With the addition of age degradation, there is a renewed focus on scouting F2 and F3 drivers to bring to your team. In doing so, it’s made me realize two final pieces to the puzzle that would make this game an excellent addition to any management nerd’s library.
Think about Football Manager. My favorite element is taking a low league team like Notts County and getting them up to win the Premier League, performing a football miracle like Ryan Reynolds with Wrexham FC (but with the bank account equivalent of a sad face). F1 Manager could give people this thrill too by adding F3 and F2 racing to the equation, but it’s not present yet.
Not only that, but I’d love to make a team, design the car decals, logo, and take my own creation from zero to racing hero. This would be a fascinating twist and add a real sense of personality to the game, beyond my own desire to annihilate Red Bull and rub it in Christian Horner’s face.
Unlike Ferrari’s strategy calls, F1 Manager 2023 is well thought out. The AI improvements really introduce that drama of on-the-fly race day strategy calls like last year’s iteration never did, and the variety of game modes provide the option to drop into some quick challenges or go long.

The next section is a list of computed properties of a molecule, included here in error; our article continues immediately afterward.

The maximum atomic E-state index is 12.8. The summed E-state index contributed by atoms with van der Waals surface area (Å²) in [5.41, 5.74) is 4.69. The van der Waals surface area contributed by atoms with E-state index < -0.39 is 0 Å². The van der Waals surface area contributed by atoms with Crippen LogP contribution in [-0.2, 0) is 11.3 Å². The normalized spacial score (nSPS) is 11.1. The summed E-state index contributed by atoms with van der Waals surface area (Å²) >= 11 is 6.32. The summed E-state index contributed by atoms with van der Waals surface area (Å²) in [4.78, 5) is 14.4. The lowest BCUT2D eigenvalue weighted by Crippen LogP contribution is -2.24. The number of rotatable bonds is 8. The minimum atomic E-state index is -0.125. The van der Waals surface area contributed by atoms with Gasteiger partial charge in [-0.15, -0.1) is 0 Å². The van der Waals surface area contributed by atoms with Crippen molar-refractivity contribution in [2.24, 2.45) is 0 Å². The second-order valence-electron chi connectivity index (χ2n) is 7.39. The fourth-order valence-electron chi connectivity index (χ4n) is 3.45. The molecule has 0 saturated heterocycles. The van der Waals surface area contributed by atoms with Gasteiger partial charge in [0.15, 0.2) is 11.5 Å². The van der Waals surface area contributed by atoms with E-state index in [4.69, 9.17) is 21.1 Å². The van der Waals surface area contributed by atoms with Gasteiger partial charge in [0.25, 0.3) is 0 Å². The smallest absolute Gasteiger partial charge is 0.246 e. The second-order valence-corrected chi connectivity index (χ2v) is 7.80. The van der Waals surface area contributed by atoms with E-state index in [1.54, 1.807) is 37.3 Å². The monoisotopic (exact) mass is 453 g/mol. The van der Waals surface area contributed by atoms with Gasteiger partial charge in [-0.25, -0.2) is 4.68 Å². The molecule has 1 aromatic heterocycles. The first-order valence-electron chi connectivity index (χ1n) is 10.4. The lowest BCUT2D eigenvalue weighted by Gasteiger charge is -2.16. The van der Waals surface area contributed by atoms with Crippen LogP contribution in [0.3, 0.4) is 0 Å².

There are still some elements that need some work, including some visual oddities, a use of old Sprint race rules over this year’s layout, and some UI annoyances (e.g.,not seeing track weather predictions before a race begins). I’d also love to see this go the way of Football Manager, which gives you the opportunity to manage your own team up from F3 through to the big leagues.
But this is a damn good starting point to build on — an impressive upgrade over 2022 that isn’t just scarily addictive, but keeps your attention for a lot longer, too.
Jason brings a decade of tech and gaming journalism experience to his role as a writer at Laptop Mag. He takes a particular interest in writing articles and creating videos about laptops, headphones and games. He has previously written for Kotaku, Stuff and BBC Science Focus. In his spare time, you'll find Jason looking for good dogs to pet or thinking about eating pizza if he isn't already.